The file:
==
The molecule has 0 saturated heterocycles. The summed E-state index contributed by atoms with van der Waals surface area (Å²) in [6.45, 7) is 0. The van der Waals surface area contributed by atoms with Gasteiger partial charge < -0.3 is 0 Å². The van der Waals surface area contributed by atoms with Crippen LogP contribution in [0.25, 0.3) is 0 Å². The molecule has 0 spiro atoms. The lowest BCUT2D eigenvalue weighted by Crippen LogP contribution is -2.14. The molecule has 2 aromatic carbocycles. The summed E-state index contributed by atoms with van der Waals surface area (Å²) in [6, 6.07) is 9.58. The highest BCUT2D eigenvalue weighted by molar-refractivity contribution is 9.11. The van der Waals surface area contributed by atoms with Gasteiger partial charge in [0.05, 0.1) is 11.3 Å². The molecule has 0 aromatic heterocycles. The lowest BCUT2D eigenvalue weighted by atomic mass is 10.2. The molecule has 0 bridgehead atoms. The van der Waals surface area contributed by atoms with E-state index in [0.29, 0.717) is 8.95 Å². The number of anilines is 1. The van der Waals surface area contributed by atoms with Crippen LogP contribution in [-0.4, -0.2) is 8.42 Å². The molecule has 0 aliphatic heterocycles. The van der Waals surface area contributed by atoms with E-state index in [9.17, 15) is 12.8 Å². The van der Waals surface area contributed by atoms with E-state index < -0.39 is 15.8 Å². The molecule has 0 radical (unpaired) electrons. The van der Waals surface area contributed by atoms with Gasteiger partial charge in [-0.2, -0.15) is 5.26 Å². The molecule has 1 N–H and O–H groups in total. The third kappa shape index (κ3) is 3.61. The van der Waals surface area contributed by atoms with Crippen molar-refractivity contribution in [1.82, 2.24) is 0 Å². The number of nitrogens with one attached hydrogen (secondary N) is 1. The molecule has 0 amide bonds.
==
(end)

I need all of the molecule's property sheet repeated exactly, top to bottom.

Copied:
The molecule has 0 saturated heterocycles. The summed E-state index contributed by atoms with van der Waals surface area (Å²) in [6.45, 7) is 0. The van der Waals surface area contributed by atoms with Gasteiger partial charge < -0.3 is 0 Å². The van der Waals surface area contributed by atoms with Crippen LogP contribution in [0.25, 0.3) is 0 Å². The molecule has 0 spiro atoms. The lowest BCUT2D eigenvalue weighted by Crippen LogP contribution is -2.14. The molecule has 2 aromatic carbocycles. The summed E-state index contributed by atoms with van der Waals surface area (Å²) in [6, 6.07) is 9.58. The highest BCUT2D eigenvalue weighted by molar-refractivity contribution is 9.11. The van der Waals surface area contributed by atoms with Gasteiger partial charge in [0.05, 0.1) is 11.3 Å². The molecule has 0 aromatic heterocycles. The lowest BCUT2D eigenvalue weighted by atomic mass is 10.2. The molecule has 0 bridgehead atoms. The van der Waals surface area contributed by atoms with E-state index in [0.29, 0.717) is 8.95 Å². The number of anilines is 1. The van der Waals surface area contributed by atoms with Crippen LogP contribution in [-0.4, -0.2) is 8.42 Å². The molecule has 0 aliphatic heterocycles. The van der Waals surface area contributed by atoms with E-state index in [9.17, 15) is 12.8 Å². The van der Waals surface area contributed by atoms with E-state index < -0.39 is 15.8 Å². The molecule has 0 radical (unpaired) electrons. The van der Waals surface area contributed by atoms with Gasteiger partial charge in [-0.2, -0.15) is 5.26 Å². The molecule has 1 N–H and O–H groups in total. The third kappa shape index (κ3) is 3.61. The van der Waals surface area contributed by atoms with Crippen molar-refractivity contribution in [1.82, 2.24) is 0 Å². The number of nitrogens with one attached hydrogen (secondary N) is 1. The molecule has 0 amide bonds.